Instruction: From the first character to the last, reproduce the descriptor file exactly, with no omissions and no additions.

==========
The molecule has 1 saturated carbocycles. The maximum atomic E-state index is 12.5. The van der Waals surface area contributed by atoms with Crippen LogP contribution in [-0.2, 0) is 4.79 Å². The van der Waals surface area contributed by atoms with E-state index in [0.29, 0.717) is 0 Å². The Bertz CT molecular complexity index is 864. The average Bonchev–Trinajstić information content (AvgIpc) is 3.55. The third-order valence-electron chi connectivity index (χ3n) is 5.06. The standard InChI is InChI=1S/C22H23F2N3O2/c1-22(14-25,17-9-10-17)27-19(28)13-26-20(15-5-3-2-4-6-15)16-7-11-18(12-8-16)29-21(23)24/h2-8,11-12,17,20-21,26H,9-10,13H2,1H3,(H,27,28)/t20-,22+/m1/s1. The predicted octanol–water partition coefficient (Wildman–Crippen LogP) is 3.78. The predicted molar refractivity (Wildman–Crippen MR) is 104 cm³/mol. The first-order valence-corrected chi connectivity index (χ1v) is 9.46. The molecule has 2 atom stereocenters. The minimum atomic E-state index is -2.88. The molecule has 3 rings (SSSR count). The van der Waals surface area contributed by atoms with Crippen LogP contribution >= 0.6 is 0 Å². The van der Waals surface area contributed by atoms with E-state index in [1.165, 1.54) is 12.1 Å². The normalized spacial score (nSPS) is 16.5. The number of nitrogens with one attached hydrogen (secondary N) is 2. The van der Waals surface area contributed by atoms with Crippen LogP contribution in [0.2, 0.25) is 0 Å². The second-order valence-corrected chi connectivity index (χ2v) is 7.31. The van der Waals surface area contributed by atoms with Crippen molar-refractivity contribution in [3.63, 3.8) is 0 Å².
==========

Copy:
The molecule has 1 saturated carbocycles. The maximum atomic E-state index is 12.5. The van der Waals surface area contributed by atoms with Crippen LogP contribution in [-0.2, 0) is 4.79 Å². The van der Waals surface area contributed by atoms with E-state index in [0.29, 0.717) is 0 Å². The Bertz CT molecular complexity index is 864. The average Bonchev–Trinajstić information content (AvgIpc) is 3.55. The third-order valence-electron chi connectivity index (χ3n) is 5.06. The standard InChI is InChI=1S/C22H23F2N3O2/c1-22(14-25,17-9-10-17)27-19(28)13-26-20(15-5-3-2-4-6-15)16-7-11-18(12-8-16)29-21(23)24/h2-8,11-12,17,20-21,26H,9-10,13H2,1H3,(H,27,28)/t20-,22+/m1/s1. The predicted octanol–water partition coefficient (Wildman–Crippen LogP) is 3.78. The predicted molar refractivity (Wildman–Crippen MR) is 104 cm³/mol. The first-order valence-corrected chi connectivity index (χ1v) is 9.46. The molecule has 2 atom stereocenters. The minimum atomic E-state index is -2.88. The molecule has 3 rings (SSSR count). The van der Waals surface area contributed by atoms with Crippen LogP contribution >= 0.6 is 0 Å². The van der Waals surface area contributed by atoms with E-state index in [1.165, 1.54) is 12.1 Å². The normalized spacial score (nSPS) is 16.5. The number of nitrogens with one attached hydrogen (secondary N) is 2. The van der Waals surface area contributed by atoms with Crippen LogP contribution in [0.2, 0.25) is 0 Å². The second-order valence-corrected chi connectivity index (χ2v) is 7.31. The van der Waals surface area contributed by atoms with Crippen molar-refractivity contribution in [3.63, 3.8) is 0 Å².